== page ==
• 5 years cumulative time spent in France or Ireland from 1980 to 2001. Note that this assessment does not include time spent in the U.K, which is evaluated separately.
  • History of ever receiving a blood transfusion in the U.K. (i.e., England, Northern Ireland, Scotland, Wales, the Isle of Man, the Channel Islands, Gibraltar, or the Falkland Islands), France, or Ireland from 1980 to the present.

Please call our Donor Advocacy department at 888-936-6283 extension 33858, if you have previously been: 

  • Deferred for 5 years of cumulative time in Europe other than in France or Ireland
  • Deferred for military service in Europe outside of France, Ireland or UK (i.e., England, Northern Ireland, Scotland, Wales, the Isle of Man, the Channel Islands, Gibraltar, or the Falkland Islands)

People who travel to countries where malaria is endemic will be deferred from donating blood for three months upon returning to the United States.

Donors are required to feel well at the time of the blood donation, so a cold, flu, or allergies may temporarily prevent someone from donating blood. Donors must wait at least 24 hours for many minor surgeries, including dental work. Donors should rely on our screening process to determine surgery or illness deferrals. Many times the blood center medical director may make this determination.

Pregnant women are not eligible to donate blood, but they become eligible six weeks after giving birth. Women who are nursing are encouraged to drink plenty of water both before and after donating blood.

Because of a medical condition known TRALI (transfusion-related acute lung injury), blood centers may question women about prior pregnancies. The question is intended to protect the recipient of the donated blood, since pregnancy may cause women to develop antibodies that could harm a recipient patient.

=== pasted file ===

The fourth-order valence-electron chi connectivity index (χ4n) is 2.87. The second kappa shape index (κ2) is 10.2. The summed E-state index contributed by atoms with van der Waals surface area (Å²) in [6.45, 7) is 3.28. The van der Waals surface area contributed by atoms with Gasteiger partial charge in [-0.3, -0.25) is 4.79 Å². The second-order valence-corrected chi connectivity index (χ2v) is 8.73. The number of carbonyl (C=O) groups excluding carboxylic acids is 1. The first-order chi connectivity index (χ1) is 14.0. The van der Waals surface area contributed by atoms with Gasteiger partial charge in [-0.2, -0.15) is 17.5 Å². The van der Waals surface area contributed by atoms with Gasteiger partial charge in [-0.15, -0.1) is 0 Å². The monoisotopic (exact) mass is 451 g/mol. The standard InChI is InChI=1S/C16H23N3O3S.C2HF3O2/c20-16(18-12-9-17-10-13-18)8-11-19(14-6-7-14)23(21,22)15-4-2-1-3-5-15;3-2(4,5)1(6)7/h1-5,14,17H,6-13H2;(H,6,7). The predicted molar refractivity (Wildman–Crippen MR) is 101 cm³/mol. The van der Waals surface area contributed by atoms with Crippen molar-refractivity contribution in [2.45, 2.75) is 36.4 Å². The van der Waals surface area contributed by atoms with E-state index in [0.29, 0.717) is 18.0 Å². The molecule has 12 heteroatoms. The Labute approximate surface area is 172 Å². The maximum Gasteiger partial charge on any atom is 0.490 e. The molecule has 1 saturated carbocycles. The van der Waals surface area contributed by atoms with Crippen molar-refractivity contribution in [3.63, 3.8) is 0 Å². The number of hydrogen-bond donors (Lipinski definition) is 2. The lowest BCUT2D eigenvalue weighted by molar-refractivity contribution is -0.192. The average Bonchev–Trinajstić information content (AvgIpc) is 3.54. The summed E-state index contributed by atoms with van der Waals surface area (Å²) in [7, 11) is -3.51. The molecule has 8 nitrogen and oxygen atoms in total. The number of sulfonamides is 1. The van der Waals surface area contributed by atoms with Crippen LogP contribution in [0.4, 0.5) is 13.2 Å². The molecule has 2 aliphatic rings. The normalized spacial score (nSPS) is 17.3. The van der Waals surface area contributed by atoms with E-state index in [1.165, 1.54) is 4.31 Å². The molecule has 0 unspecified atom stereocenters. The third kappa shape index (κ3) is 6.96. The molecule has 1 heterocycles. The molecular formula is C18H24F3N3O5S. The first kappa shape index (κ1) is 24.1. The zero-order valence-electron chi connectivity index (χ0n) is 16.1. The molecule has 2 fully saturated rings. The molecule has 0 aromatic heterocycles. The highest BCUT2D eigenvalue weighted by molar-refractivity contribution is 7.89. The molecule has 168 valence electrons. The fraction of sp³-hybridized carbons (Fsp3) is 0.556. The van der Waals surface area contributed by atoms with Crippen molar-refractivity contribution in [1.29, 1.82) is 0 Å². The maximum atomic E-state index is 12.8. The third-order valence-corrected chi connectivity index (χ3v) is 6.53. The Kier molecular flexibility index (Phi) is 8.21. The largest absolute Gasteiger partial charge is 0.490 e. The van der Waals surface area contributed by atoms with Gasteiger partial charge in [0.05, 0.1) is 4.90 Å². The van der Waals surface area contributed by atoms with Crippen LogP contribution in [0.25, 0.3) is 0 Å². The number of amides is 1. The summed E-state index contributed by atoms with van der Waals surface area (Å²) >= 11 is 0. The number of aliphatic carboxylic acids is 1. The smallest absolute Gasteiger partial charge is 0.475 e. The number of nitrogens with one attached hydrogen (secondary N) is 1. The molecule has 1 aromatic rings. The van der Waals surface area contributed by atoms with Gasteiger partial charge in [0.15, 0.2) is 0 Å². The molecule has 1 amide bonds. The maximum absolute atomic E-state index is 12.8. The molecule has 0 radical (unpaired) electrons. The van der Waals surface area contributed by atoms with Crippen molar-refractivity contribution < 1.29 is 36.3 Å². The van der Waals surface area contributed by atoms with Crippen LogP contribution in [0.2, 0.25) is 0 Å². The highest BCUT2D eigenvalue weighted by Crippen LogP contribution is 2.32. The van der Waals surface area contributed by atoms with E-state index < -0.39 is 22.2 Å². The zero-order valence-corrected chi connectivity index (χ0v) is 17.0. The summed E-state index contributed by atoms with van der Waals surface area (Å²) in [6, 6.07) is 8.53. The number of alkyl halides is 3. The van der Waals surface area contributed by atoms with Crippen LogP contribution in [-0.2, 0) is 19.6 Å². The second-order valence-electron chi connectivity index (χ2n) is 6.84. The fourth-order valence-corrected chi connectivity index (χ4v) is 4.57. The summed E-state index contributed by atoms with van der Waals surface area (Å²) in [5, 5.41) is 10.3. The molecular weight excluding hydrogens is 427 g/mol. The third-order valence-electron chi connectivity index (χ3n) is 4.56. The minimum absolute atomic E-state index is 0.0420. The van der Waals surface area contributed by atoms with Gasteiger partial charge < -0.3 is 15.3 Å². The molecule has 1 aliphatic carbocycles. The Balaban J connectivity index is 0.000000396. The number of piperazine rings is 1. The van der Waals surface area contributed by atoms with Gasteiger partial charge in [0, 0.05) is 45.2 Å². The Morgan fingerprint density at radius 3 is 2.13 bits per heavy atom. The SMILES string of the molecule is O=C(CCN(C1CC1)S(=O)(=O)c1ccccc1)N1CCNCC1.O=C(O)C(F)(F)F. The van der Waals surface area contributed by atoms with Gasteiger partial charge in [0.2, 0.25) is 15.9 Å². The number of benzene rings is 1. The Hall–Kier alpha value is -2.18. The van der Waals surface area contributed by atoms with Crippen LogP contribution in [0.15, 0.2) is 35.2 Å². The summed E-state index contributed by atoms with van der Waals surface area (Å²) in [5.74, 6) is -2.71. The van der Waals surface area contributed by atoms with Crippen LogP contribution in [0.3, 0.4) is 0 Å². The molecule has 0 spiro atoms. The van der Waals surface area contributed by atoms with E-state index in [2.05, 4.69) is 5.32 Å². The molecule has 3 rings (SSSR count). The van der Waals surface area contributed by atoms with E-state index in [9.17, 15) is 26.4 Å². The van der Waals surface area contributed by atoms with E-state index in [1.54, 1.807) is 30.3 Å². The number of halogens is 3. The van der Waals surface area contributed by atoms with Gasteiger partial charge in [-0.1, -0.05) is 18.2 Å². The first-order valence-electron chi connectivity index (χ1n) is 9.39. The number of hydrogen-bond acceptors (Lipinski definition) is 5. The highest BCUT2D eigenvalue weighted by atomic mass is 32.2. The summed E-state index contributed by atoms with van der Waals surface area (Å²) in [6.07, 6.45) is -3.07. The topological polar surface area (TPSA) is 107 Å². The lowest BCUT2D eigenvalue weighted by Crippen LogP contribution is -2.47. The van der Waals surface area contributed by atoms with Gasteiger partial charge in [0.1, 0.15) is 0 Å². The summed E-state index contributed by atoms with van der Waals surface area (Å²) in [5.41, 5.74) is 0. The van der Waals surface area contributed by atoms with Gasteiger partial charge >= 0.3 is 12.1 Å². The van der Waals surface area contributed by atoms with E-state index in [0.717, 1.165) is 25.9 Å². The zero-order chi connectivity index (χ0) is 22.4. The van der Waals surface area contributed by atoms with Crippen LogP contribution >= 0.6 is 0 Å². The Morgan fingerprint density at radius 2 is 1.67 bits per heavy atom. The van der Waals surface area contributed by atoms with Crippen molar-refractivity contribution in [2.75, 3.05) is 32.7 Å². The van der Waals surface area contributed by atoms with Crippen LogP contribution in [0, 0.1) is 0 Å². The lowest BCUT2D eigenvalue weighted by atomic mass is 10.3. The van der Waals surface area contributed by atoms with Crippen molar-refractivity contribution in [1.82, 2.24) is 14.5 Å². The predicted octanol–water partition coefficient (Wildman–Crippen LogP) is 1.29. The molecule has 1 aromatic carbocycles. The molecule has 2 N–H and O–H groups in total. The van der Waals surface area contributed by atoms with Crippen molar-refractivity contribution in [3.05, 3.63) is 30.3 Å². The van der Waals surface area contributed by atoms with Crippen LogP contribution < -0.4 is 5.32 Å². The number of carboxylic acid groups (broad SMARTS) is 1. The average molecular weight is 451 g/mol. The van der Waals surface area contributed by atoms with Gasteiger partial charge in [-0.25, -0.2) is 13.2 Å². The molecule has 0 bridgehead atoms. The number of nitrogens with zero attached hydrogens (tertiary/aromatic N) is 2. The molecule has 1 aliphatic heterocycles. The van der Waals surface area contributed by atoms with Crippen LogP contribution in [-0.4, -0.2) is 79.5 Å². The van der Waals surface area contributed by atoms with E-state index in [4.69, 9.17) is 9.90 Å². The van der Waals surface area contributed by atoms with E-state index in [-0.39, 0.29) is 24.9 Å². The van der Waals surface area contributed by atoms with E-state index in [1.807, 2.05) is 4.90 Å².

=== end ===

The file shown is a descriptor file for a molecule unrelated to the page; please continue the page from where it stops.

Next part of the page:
The blood center is heavily regulated and mandated by the Food and Drug Administration (FDA). As such, each donor must meet certain eligibility requirements in order to donate blood. If a donor does not meet one or more of the eligibility requirements they would be deferred from donating blood that day. 

It depends on the reason you were deferred. Some deferrals are temporary and others are permanent. For example, if a donor’s iron count is too low they would be temporarily deferred until they are able to get their iron levels into the necessary range by eating iron rich foods

FDA Blood Donor Deferral Policy

Regarding Men Who Have Sex With Men (MSM)

Q: Did the FDA Change Its Policy Regarding Men Who Have Sex with Men (MSM)?

Yes. On April 2, 2020 the U.S. Food and Drug (FDA) announced changes to its donor eligibility policy titled: Revised Recommendations for Reducing the Risk of Human Immunodeficiency Virus Transmission by Blood and Blood Products”.